Inspired by legendary coach in cancer fight, West Hancock wins first state title in 23 years

The Eagles were motivated to battle for their head coach.

Posted: Nov 21, 2019 11:05 PM
Updated: Nov 22, 2019 6:16 AM

CEDAR FALLS, Iowa – Thursday afternoon at the UNI-Dome was an emotional one for the West Hancock Eagles who competed for their third state title.

Moments after the game, senior Tate Hagen was at a loss for words when reflecting on the season.

“It’s amazing. It’s incomparable to how this feels right now. I wouldn’t trade it for the world.”

For the first time in more than two decades, the Eagles are once again state champions. They defeated Grundy Center in the Class A title game 21-17.

West Hancock started out with a 7-0 deficit but quickly responded. Coach Mark Sanger referred to it as a lot of ups and downs.

“It was a hard-fought game, a heck of a football game, an emotional roller coaster if you will,” Sanger said. “A lot of ups and downs and not so much in between.”

Hagen went for another big day on the gridiron with three touchdowns for a gain of 233 yards, helping the Eagles fly to victory.

“Have you ever heard the saying dance with the girl you brought?” Sanger asked the media. “I don’t want to call him a girl – that’s not what I’m doing but he’s been our workhorse for three years and why wouldn’t you put it in his hands if you need to get the game back to where you need it and he didn’t disappoint.”

Another difference maker in Thursday’s game was the team’s 12th man who showed up in full force wearing their red Sanger Strong shirts.

“It feels amazing. Everyone that comes out is incredible,” Tanner Thompson said. “I never thought that many people could ever come from a little town like ours but they say football is everything for us and it shows.”

While West Hancock will continue to celebrate and remember this day for many years to come, Cole Kelly is already looking forward to next year.

“This will mean a lot because of Sanger Strong and it just means a lot more because of 23, 23, 23. We’ve got to keep the thing going but it’d be nice if we can get back down here and win it again next year.”

This One’s For Sanger

If you were at the UNI-Dome and looked into the suites above the north endzone, you’d have found Coach Bob Sanger smiling away.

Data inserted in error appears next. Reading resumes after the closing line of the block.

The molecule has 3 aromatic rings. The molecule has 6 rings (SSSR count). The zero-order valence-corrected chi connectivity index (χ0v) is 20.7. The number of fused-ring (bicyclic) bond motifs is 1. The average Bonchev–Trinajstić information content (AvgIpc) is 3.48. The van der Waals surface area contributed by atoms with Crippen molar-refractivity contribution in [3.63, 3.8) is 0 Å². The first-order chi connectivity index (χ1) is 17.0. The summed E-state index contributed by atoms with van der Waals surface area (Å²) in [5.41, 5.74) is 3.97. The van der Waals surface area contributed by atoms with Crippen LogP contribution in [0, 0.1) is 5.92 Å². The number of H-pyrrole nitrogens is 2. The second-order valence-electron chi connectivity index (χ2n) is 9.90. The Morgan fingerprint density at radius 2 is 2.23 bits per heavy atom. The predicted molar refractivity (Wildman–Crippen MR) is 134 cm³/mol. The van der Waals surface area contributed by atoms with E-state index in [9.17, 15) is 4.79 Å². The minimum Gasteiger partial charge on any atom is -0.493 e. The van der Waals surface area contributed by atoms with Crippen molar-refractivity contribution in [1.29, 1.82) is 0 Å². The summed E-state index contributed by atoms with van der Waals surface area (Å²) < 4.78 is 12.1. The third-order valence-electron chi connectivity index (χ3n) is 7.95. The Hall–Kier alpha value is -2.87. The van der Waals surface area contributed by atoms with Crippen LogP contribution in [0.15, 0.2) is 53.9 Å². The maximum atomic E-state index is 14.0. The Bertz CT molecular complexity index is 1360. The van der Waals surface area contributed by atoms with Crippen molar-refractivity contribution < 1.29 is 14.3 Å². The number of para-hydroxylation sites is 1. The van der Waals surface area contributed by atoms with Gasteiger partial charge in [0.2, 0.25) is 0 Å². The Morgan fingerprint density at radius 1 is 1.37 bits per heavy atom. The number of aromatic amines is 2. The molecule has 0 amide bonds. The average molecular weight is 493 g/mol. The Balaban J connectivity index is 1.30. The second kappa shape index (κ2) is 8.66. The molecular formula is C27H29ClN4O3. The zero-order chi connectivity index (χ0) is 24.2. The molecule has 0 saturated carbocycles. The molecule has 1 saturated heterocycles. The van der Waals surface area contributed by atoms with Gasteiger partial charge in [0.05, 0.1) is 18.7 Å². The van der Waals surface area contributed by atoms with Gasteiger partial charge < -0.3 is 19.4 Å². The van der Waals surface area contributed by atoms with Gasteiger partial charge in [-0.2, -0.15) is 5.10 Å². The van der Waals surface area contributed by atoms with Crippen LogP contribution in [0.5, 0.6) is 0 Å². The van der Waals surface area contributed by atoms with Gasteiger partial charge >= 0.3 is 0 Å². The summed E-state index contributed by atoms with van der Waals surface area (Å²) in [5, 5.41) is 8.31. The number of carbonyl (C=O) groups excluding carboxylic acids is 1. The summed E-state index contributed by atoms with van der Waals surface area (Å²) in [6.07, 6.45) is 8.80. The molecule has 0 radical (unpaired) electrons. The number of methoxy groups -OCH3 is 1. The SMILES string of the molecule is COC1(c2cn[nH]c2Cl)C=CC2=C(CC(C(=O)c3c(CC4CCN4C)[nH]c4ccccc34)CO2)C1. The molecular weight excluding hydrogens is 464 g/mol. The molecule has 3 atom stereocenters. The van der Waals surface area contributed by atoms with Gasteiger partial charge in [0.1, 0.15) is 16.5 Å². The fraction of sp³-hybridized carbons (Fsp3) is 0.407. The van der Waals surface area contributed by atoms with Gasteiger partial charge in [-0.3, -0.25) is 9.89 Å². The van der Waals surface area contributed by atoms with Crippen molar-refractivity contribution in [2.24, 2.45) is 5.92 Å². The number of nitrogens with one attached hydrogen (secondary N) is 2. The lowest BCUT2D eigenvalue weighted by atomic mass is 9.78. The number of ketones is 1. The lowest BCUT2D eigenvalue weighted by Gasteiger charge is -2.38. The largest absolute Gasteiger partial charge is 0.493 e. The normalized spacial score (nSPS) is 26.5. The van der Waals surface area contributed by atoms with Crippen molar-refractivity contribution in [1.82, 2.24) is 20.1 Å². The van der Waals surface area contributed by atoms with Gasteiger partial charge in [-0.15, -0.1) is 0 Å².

Even as he continues to battle an ugly disease, he never lets it get the best of him which is one of the many reasons why he was selected as the 2019 recipient of the Walt Fiegel Coaching With Character Award.

“I’m about as happy as anybody could ever be but I’m here to tell you, there’s nobody in this building happier than he is. That I can guarantee you,” said his son Mark.

This season has been difficult for his father and the players.

“I tell you it’s devastating,” Bob Sanger said. “52 years I’ve spent on the sidelines being with the kids, going to practice, and doing all of that stuff. It’s really tough to be away from it.”

But Coach couldn’t resist making the pilgrimage to the practice field or to Cedar Falls for that matter, just so long as he got to see his team win a state championship.

“He’s totally involved because he gives everybody advice and everything,” said Cole Kelly. “He’d come up in his little Ranger and watch practices, critique us, and tell us, ‘hey, you need to do this, to do that.’ Yeah, he’s very much a part of the program so it’s just one of those deals where he’s always been there and he always will be.”

While faithful Eagles fans made the trip to support their beloved Eagles, they were also there to support Coach Sanger. Though he’s not been on the sidelines, he remains an inspiration.

“We’ve just been playing inspired football all season long, working our butts off for him. That’s all it was the entire year,” said Hagen.

“My dad, the first thing he would say is that it’s not about him.” Mark Sanger added. “But, you know what? He’s the one that prepared us, all of us assistant coaches to be able to do the things we do coaching down the stretch. We learned from the best and he’s one of the best and we’re just trying to carry it on. If it’s not broke, don’t fix it.”

With his resolve and sense of humor intact, Coach Sanger is hopeful he can rejoin his galvanized gridiron warriors next season.

“You know, it turned out so good this year. I can’t feel too bad,” he laughed. “Hopefully another year and I can get going again.”

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